Ian K Brash
Opencast coal extraction in Scotland in the year 2000 accounted for around half of the UK total. Around 16 million tonnes had been consented.
Often presented by the industry as short-term and reversible, opencast was also recognised by politicians as one of the most environmentally damaging developments of the 20th century. The adverse impacts of traditional mining were still noticeable in the western sector of the county, most obviously coal bings and subsidence. Yet East Lothian still took its share of opencast. Blindwells was approved for a ten-year operation in 1977; in 1987 an extension for a further ten years was approved. A second extension was approved, followed by a third for four years ending in July 2001. This short-term development lasted 23 years!
The Blindwells experience encouraged other developers to apply for consent for smaller mines. James Fenton applied for a 500,000 tonne mine at Tynemount, Ormiston in 1995. This was followed by an application at South Elphinstone Farm also in 1995 for 750,000 tonnes by William Grant. East Lothian Council refused both these applications, and its decision on Tynemount was upheld by the Secretary of State for Scotland at a Public Inquiry.
In the 1990s, opencast mining became an election issue with the Labour Party publishing in their manifesto a ‘Ten-Point Plan’ to control the environmental damage and disbenefit caused to communities by opencast mining. Once elected, the Labour Party sought to implement these proposals and a consultation document was issued in August 1997 reviewing the planning policy in Scotland. This resulted in new guidelines ‘NPPG 16’ Opencast Coal and Related Minerals, being adopted in March 1999.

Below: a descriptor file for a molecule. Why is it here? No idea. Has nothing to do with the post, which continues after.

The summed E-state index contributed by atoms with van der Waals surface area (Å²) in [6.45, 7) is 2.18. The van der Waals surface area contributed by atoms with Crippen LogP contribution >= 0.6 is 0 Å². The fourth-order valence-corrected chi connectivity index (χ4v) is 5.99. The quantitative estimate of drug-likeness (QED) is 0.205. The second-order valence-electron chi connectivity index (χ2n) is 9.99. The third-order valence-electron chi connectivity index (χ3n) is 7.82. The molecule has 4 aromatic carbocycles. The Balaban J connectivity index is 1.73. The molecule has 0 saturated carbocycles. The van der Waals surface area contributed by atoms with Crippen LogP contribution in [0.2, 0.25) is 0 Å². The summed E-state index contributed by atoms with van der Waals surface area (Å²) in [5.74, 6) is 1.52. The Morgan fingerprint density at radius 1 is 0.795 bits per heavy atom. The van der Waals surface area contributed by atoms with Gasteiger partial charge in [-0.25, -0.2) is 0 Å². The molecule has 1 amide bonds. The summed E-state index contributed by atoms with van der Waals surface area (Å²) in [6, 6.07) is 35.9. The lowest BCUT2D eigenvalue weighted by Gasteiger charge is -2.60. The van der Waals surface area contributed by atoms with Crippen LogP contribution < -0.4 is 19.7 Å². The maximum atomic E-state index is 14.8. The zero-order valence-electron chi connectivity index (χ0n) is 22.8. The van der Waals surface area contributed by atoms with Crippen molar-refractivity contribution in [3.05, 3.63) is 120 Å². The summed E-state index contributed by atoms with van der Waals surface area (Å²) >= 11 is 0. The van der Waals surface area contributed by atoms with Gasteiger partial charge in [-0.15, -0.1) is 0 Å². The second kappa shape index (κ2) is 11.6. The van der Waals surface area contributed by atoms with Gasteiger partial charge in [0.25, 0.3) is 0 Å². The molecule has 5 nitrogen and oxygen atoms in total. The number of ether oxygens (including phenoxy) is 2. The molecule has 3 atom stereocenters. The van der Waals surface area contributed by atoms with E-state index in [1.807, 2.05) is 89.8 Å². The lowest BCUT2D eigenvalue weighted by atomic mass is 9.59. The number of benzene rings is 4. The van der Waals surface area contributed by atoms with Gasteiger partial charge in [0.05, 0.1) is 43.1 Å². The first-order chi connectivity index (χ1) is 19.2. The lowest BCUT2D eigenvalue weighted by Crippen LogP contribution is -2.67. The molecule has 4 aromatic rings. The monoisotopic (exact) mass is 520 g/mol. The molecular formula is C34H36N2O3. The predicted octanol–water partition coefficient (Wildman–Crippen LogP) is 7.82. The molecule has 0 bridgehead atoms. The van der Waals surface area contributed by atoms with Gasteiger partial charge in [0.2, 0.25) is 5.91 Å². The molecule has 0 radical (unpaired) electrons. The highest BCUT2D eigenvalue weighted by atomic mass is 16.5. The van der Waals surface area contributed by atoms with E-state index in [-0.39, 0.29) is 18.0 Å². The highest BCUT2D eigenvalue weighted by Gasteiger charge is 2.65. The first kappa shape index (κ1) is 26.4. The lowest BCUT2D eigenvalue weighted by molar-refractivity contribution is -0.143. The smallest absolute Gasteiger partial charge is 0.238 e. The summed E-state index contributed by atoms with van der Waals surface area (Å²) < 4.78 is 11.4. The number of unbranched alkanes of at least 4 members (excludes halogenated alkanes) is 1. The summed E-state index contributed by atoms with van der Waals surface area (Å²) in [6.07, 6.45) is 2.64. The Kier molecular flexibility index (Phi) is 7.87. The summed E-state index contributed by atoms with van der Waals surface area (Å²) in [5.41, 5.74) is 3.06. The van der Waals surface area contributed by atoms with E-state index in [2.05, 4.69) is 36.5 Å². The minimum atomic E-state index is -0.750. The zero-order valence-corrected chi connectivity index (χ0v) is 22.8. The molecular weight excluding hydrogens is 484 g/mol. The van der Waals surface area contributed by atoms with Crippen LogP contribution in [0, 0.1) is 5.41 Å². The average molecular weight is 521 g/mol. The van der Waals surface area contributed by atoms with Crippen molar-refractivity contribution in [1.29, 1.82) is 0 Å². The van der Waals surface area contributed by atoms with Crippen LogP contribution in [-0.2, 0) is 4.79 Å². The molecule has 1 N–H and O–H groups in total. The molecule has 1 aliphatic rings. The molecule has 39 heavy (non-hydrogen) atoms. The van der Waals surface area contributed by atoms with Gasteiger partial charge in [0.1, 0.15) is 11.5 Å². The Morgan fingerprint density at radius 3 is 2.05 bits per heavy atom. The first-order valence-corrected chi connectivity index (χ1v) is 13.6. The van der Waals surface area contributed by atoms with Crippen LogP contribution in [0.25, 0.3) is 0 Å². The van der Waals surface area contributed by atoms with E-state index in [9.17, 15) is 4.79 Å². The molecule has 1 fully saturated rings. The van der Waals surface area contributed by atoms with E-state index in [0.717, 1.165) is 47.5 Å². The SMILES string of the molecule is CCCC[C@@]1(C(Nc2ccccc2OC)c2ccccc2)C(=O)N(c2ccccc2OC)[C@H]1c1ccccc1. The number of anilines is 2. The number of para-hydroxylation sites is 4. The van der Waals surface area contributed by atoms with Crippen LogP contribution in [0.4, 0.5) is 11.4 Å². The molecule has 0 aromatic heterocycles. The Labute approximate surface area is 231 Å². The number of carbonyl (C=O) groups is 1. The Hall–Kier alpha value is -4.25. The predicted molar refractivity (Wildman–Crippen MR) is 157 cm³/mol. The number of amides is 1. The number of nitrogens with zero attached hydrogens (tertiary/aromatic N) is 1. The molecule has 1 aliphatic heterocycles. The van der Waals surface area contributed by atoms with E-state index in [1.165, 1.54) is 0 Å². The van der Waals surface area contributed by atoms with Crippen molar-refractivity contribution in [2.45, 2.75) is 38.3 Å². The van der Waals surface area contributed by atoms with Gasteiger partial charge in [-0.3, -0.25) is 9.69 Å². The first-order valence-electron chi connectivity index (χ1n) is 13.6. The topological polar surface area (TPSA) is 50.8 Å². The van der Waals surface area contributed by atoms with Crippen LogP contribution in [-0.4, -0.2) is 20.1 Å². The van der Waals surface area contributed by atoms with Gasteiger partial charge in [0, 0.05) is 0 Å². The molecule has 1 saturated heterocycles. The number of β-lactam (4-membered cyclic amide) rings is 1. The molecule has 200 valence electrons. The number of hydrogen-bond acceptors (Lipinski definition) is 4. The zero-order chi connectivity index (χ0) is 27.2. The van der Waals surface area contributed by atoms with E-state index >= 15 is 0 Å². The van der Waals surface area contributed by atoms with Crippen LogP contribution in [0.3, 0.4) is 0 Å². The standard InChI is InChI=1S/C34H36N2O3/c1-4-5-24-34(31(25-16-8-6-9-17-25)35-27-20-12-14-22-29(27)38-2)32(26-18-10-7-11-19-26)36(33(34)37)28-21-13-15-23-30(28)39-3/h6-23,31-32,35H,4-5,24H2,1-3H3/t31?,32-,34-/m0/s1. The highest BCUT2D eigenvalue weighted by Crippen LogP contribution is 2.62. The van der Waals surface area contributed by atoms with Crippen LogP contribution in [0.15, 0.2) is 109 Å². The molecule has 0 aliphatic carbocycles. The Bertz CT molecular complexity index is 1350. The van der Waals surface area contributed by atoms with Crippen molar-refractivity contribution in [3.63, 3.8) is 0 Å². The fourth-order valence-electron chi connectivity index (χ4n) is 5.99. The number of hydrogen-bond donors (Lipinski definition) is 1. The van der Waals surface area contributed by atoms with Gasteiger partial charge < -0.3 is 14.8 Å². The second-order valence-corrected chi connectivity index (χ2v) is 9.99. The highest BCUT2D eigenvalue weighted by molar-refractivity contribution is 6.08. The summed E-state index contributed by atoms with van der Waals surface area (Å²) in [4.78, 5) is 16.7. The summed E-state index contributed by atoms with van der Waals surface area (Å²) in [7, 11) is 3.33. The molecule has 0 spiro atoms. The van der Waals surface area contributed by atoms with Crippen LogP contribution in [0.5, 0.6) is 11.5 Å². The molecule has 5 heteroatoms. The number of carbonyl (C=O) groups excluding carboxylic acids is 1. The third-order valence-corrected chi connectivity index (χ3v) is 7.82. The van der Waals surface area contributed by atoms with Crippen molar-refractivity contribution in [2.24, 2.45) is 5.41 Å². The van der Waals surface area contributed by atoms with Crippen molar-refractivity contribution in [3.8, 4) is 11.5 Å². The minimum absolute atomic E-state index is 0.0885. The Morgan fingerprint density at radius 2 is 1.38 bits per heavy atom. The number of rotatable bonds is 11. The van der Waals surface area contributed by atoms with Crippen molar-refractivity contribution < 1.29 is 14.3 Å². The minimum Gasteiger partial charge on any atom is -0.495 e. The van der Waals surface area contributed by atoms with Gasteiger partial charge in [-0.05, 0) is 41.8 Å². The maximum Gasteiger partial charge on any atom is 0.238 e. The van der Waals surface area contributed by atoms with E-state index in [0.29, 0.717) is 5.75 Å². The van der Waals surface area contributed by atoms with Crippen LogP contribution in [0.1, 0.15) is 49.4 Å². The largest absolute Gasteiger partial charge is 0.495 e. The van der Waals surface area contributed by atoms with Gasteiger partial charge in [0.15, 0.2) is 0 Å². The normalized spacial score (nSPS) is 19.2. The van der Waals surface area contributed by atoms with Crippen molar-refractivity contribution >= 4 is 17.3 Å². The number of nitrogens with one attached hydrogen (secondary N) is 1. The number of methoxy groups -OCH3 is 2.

The tightening up of guidelines did not, however, protect East Lothian from further proposals. In spring 1997 a Perth-based company, I & H Brown, submitted an application to extract 3.25 million tonnes of coal over ten years at Harry’s Burn. The proposals would have engulfed Elphinstone, and the site occupied a huge area between Tranent and Carberry. The threat to local communities, amenity, environment, and to local biotechnology industries (particularly PPL Therapeutics and Inveresk Research International, whose facilities were in close proximity to the mine) culminated again with a unanimous rejection by East Lothian Council. This rejection resulted in a modification to the proposals reducing the site by half (to 1.6 million tonnes over a five and a half year period). This application for a smaller mine was again unanimously refused; a Public Inquiry was to examine the appeal in winter of 2001, the outcome of which was eagerly awaited.
Continued rejection did not deter the opencast industry. Indeed the Lothian’s Structure Plan, which set out major strategies for the first part of the new millennium, was modified by the Scottish Executive. It identified ‘a composite area stretching from south west of Tranent around Ormiston and Fountainhall continuing to the north east around Pencaitland and Macmerry’ as an area of search within which opencast coal developments might be acceptable.